Magnesium: The Essential Mineral You Might Be Missing

3 mins read

Magnesium is an essential mineral for human health. It plays an vital role in over 300 biochemical reactions in the body. It’s crucial for nerve function, muscle contraction, heartbeat regulation, and bone health. Despite its importance, many people do not consume enough magnesium. National dietary surveys have revealed that a significant portion of the population, particularly older adults and individuals with certain health conditions, ingest less magnesium than recommended. This inadequate intake doesn’t often lead to noticeable symptoms, as the body regulates magnesium levels by limiting urinary excretion and boosting gut absorption. But over the long-term, low intake or increased losses in the urine due to health conditions can lead to magnesium deficiency, characterized by symptoms like fatigue, muscle cramps, and abnormal heart rhythms​​​​.

Functions of Magnesium in the Body

Magnesium is a workhorse, involved many bodily functions. It’s a cofactor for enzymes involved in processes like protein synthesis, muscle and nerve function, blood glucose control, and blood pressure regulation. Magnesium is also necessary for energy production, structural development of bones, and DNA synthesis. It’s integral to cardiovascular health, potentially lowering the risk of hypertension, and plays a role in diabetes management by assisting enzymes that regulate blood sugar and insulin activity​​​​.

How Much Magnesium Do We Need?

The recommended daily amount of magnesium varies depending on age and sex. For adults, the Daily Value (DV) is set at 420 mg for men and 320 mg for women. However, dietary surveys indicate that many people, including adults and adolescents, consume less than these recommended amounts. This shortfall in magnesium intake can have various health implications over time​​.

Food Sources

Magnesium can be found in foods from a variety of different food groups, making it easy to incorporate into a balanced diet. Rich sources include legumes, nuts, seeds, whole grains, and green leafy vegetables. It’s also present in fish, poultry, beef, and some dairy products like milk and yogurt. Regular consumption of these magnesium-rich foods can help meet the daily requirements for this essential mineral​​.

Dietary Supplements and How Much to Take

When dietary intake is insufficient, a supplement can help fill the gap. When you look on the back of a few magnesium supplements you will notice they have various names written after the word “magnesium”. Magnesium citrate, magnesium bisglycinate, etc. This naming lists the name of the molecule to which magnesium has been chelated. Chelation in supplements refers to the process of binding minerals, like magnesium, to another substance (like an amino acid) to enhance the body’s ability to absorb and utilize them. For example, magnesium citrate is combined with citric acid and is well-absorbed, commonly used for its laxative effects. Magnesium bisglycinate, attached to the amino acid glycine, is gentle on the stomach and also well-absorbed, making it a popular choice. Magnesium L-Threonate is notable for its ability to penetrate the blood-brain barrier, and is believed to offer cognitive benefits. The selection of a specific form of magnesium supplement often depends on individual health needs and how well each form is tolerated.
It’s important to note that high doses of magnesium can have a laxative effect so it is important to start with a lower dose and slowly increase as needed or to divide supplementation over several meals. The amount of magnesium in supplements should be checked on the product label, and it’s important to consult a healthcare provider for the appropriate dosage, especially if you have an existing health condition​​​​.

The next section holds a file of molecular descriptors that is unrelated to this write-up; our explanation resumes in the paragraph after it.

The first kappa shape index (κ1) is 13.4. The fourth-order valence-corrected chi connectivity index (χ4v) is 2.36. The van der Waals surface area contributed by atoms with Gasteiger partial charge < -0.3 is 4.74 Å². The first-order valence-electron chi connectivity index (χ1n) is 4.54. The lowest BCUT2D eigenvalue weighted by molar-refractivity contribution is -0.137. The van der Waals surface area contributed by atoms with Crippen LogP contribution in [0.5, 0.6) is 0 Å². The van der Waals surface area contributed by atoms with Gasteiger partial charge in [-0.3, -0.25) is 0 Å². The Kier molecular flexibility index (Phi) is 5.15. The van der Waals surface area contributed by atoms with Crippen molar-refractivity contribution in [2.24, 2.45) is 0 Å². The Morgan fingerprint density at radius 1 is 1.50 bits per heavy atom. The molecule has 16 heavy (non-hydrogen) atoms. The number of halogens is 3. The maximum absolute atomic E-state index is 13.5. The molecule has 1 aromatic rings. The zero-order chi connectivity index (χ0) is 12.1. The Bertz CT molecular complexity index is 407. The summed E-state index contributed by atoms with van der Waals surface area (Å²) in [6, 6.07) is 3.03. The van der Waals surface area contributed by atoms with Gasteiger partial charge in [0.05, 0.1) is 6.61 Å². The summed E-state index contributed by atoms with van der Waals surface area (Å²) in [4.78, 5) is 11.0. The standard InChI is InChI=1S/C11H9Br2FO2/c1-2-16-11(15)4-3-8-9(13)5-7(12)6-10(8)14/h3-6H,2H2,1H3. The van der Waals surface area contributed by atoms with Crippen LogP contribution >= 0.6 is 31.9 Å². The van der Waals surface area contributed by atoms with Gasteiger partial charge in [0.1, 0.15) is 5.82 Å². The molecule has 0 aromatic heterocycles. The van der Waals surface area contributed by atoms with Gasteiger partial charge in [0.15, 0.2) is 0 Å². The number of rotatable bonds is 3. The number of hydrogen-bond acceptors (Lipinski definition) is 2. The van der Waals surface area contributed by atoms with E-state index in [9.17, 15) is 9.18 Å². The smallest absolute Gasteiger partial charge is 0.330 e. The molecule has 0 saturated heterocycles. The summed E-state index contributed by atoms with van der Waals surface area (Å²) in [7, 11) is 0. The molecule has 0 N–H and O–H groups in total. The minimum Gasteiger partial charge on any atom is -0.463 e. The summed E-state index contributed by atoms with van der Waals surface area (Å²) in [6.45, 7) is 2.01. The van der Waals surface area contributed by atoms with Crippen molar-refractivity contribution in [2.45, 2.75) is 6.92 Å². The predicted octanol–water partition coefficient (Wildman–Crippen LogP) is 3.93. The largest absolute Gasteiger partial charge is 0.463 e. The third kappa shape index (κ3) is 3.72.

Identifying Magnesium Deficiency

Magnesium deficiency can manifest as fatigue, weakness, poor appetite, nausea, numbness or tingling, muscle cramps, seizures, and abnormal heart rhythms. Risk factors include conditions like alcohol dependence, older age, gastrointestinal diseases, and type 2 diabetes. Since most magnesium is stored in tissues and bones, a normal blood level may not accurately reflect total magnesium levels in the body. Therefore, it’s crucial to discuss potential magnesium deficiency with a doctor, who may recommend specific tests to assess magnesium status​​​​.

Personal Experience

Four or five years ago, I was struggling with frequent muscle cramping during exercise sessions. In particular, I had just started practicing Brazilian Jiu-Jitsu and was struggling to make it through a sixty minute class without cramping. Eventually one of my classmates suggested I check my diet to see if I was consuming enough magnesium.After doing some research, I realized I wasn’t getting enough magnesium in my diet and decided to try supplementing with magnesium bisglycinate. I chose a reputable brand and began taking the recommended dosage on the label. To my relief, within a week, I noticed a significant reduction in the frequency and intensity of my muscle cramps during training. I have been supplementing with magnesium ever since.

Where to Get More Information

For more information, contact your local registered dietitian (RD) and they can provide you with a more in-depth explanation on the many benefits of vitamin D and how to increase your vitamin D intake. As always, consult healthcare professionals for personalized advice, especially if you have underlying health conditions or are taking medication that might affect magnesium levels.


  1. Ajmera R. 12 Evidence-Based Health Benefits of Magnesium. Healthline. December 6, 2023. Accessed January 16, 2024.
  2. Magnesium Fact Sheet for Health Professionals. National Institutes of Health. June 2, 2022. Accessed January 16, 2024.
  3. Magnesium. Harvard University School of Public Health. March 2023. Accessed January 16, 2024.

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